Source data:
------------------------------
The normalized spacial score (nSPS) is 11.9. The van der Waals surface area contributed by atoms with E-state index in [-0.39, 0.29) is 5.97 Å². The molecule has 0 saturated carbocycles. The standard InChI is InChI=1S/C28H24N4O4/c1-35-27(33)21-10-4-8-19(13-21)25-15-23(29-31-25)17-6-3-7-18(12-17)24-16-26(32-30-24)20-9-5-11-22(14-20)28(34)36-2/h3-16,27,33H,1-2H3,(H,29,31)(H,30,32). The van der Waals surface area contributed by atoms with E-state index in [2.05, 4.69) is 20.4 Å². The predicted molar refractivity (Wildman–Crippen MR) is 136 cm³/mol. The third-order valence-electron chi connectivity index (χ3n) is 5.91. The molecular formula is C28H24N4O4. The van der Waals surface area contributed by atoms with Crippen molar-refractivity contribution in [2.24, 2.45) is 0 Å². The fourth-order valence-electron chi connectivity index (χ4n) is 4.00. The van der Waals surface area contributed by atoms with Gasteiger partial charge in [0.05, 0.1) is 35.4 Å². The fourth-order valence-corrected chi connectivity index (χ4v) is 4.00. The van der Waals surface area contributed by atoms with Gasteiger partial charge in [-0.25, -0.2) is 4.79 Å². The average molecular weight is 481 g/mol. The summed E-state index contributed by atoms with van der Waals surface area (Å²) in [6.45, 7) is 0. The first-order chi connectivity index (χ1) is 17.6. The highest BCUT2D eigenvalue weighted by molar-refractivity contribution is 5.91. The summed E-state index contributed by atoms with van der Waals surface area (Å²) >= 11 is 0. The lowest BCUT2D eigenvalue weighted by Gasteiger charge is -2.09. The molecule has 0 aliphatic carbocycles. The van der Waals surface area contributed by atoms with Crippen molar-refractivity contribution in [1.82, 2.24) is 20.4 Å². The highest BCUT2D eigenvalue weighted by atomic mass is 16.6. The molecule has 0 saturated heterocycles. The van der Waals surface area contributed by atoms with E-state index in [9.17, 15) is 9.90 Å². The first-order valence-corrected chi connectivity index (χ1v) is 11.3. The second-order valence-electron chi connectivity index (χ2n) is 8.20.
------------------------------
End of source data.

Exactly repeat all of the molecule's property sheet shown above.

The normalized spacial score (nSPS) is 11.9. The van der Waals surface area contributed by atoms with E-state index in [-0.39, 0.29) is 5.97 Å². The molecule has 0 saturated carbocycles. The standard InChI is InChI=1S/C28H24N4O4/c1-35-27(33)21-10-4-8-19(13-21)25-15-23(29-31-25)17-6-3-7-18(12-17)24-16-26(32-30-24)20-9-5-11-22(14-20)28(34)36-2/h3-16,27,33H,1-2H3,(H,29,31)(H,30,32). The van der Waals surface area contributed by atoms with E-state index in [2.05, 4.69) is 20.4 Å². The predicted molar refractivity (Wildman–Crippen MR) is 136 cm³/mol. The third-order valence-electron chi connectivity index (χ3n) is 5.91. The molecular formula is C28H24N4O4. The van der Waals surface area contributed by atoms with Crippen molar-refractivity contribution in [2.24, 2.45) is 0 Å². The fourth-order valence-electron chi connectivity index (χ4n) is 4.00. The van der Waals surface area contributed by atoms with Gasteiger partial charge in [0.05, 0.1) is 35.4 Å². The fourth-order valence-corrected chi connectivity index (χ4v) is 4.00. The van der Waals surface area contributed by atoms with Gasteiger partial charge in [-0.25, -0.2) is 4.79 Å². The average molecular weight is 481 g/mol. The summed E-state index contributed by atoms with van der Waals surface area (Å²) in [6.45, 7) is 0. The first-order chi connectivity index (χ1) is 17.6. The highest BCUT2D eigenvalue weighted by molar-refractivity contribution is 5.91. The summed E-state index contributed by atoms with van der Waals surface area (Å²) >= 11 is 0. The lowest BCUT2D eigenvalue weighted by Gasteiger charge is -2.09. The molecule has 0 aliphatic carbocycles. The van der Waals surface area contributed by atoms with Crippen molar-refractivity contribution in [1.82, 2.24) is 20.4 Å². The highest BCUT2D eigenvalue weighted by atomic mass is 16.6. The molecule has 0 saturated heterocycles. The van der Waals surface area contributed by atoms with E-state index in [9.17, 15) is 9.90 Å². The first-order valence-corrected chi connectivity index (χ1v) is 11.3. The second-order valence-electron chi connectivity index (χ2n) is 8.20.